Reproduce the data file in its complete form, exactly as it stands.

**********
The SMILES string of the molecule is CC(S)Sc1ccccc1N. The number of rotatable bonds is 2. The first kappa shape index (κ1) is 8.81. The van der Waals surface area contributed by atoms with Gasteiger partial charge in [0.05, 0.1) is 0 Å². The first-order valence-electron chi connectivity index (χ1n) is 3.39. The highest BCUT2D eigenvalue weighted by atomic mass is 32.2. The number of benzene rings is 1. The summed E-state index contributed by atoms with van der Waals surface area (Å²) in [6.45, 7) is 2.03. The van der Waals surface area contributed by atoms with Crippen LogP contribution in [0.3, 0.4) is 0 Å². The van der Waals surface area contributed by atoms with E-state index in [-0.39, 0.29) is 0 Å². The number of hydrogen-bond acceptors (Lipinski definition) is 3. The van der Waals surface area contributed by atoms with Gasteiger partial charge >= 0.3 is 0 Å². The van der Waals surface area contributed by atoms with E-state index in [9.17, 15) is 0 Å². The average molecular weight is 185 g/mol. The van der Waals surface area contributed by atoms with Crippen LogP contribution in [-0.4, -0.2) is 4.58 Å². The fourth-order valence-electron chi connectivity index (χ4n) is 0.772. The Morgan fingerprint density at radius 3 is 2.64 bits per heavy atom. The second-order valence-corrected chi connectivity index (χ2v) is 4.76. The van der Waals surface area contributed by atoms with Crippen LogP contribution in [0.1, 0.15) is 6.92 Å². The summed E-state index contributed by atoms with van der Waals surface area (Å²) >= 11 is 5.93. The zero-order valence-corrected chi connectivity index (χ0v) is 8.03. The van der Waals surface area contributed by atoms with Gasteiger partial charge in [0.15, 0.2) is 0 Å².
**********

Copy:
The SMILES string of the molecule is CC(S)Sc1ccccc1N. The number of rotatable bonds is 2. The first kappa shape index (κ1) is 8.81. The van der Waals surface area contributed by atoms with Gasteiger partial charge in [0.05, 0.1) is 0 Å². The first-order valence-electron chi connectivity index (χ1n) is 3.39. The highest BCUT2D eigenvalue weighted by atomic mass is 32.2. The number of benzene rings is 1. The summed E-state index contributed by atoms with van der Waals surface area (Å²) in [6.45, 7) is 2.03. The van der Waals surface area contributed by atoms with Crippen LogP contribution in [0.3, 0.4) is 0 Å². The van der Waals surface area contributed by atoms with E-state index in [-0.39, 0.29) is 0 Å². The number of hydrogen-bond acceptors (Lipinski definition) is 3. The van der Waals surface area contributed by atoms with Gasteiger partial charge >= 0.3 is 0 Å². The van der Waals surface area contributed by atoms with E-state index in [9.17, 15) is 0 Å². The average molecular weight is 185 g/mol. The van der Waals surface area contributed by atoms with Crippen LogP contribution in [-0.4, -0.2) is 4.58 Å². The fourth-order valence-electron chi connectivity index (χ4n) is 0.772. The Morgan fingerprint density at radius 3 is 2.64 bits per heavy atom. The second-order valence-corrected chi connectivity index (χ2v) is 4.76. The van der Waals surface area contributed by atoms with Crippen LogP contribution in [0.1, 0.15) is 6.92 Å². The summed E-state index contributed by atoms with van der Waals surface area (Å²) >= 11 is 5.93. The zero-order valence-corrected chi connectivity index (χ0v) is 8.03. The van der Waals surface area contributed by atoms with Gasteiger partial charge in [0.15, 0.2) is 0 Å².